The cheese factory in Woringen, Bavaria, is currently being investigated, though regional police would neither confirm or deny reports that the dairy reprocessed rotten cheese from Italy for resale as “fresh” cheese products.
The owner of the Woringen company, Manfred Herrmann, told the Associated Press that he had rented a production hall to an Italian company that made cheese spreads, and that the facility had been checked regularly.
On Friday, the Italian Health Ministry informed the EU about the scandal, saying that some 40 Italian, German, Austrian and British dairies reworked out-of-date cheese using four companies headed by a Sicilian businessman.
The Italian newspaper La Repubblica reported that the four companies – three based in Italy and one in Germany – achieved turnover of some 10 million euros ($15.6 million) through the scam.
According to the Italian ministry's probe, some of the rotten cheese was contaminated with mice droppings and worms, as well as residue from plastic wrapping and ink labels. Instead of being destroyed or used in the production of animal feed, it was reprocessed into products such as mozzarella, gorgonzola and cheese spreads, and sold in supermarkets across Europe.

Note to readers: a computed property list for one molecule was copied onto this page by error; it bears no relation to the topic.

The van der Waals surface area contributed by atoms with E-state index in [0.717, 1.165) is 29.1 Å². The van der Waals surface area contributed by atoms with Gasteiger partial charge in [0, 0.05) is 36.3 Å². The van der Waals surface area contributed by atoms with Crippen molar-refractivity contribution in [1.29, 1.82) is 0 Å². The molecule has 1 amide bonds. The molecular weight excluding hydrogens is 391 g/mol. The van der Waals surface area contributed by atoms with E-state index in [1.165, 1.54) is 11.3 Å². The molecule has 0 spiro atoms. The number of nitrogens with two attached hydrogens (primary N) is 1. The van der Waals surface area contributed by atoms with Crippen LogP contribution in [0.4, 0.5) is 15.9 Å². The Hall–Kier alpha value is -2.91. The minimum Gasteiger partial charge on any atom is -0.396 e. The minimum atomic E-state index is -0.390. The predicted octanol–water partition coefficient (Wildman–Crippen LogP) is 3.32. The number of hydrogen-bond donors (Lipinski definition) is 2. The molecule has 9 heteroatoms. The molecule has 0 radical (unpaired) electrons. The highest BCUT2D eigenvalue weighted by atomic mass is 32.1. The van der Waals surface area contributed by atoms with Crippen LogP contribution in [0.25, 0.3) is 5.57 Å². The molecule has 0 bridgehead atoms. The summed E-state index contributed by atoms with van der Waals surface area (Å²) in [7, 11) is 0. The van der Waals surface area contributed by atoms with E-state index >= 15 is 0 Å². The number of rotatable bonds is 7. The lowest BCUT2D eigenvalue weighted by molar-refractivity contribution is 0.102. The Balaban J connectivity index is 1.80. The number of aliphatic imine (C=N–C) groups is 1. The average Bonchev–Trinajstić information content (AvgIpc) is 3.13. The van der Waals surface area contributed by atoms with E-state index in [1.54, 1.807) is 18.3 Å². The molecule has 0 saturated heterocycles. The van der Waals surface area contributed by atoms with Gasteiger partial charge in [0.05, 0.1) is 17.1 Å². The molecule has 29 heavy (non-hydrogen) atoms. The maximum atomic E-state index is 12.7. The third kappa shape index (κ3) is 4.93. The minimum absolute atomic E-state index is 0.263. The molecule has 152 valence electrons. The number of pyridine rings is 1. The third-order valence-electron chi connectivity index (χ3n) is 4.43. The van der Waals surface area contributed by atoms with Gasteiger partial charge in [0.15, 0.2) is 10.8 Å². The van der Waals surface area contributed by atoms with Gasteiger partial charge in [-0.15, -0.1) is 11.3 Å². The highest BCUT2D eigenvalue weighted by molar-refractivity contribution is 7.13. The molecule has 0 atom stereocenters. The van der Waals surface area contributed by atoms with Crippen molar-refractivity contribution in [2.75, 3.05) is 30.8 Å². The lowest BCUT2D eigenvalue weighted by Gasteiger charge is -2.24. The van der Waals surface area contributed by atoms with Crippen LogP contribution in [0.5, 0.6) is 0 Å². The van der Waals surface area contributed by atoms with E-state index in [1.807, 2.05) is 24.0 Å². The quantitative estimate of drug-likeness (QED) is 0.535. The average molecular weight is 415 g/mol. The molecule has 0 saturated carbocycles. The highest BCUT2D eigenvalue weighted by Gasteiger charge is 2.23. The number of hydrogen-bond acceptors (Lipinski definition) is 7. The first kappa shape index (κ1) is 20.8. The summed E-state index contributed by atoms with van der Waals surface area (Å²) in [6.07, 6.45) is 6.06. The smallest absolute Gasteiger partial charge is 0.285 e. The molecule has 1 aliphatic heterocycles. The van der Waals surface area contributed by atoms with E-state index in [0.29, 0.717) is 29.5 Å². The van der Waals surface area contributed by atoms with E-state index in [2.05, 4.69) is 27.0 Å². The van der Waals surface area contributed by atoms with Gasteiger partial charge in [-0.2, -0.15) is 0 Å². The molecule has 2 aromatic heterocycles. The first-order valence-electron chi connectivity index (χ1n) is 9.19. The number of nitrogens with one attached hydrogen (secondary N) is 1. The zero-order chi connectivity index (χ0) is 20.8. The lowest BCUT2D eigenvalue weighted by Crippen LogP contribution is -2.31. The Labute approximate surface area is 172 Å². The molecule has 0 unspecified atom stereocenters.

The Rome daily reported that police arrested three people for fraud in March 2007, while a dozen more suspects are still under investigation. Italian authorities first began their probe two years ago. German officials first learned of the scandal via media reports, according to German public broadcaster, ARD.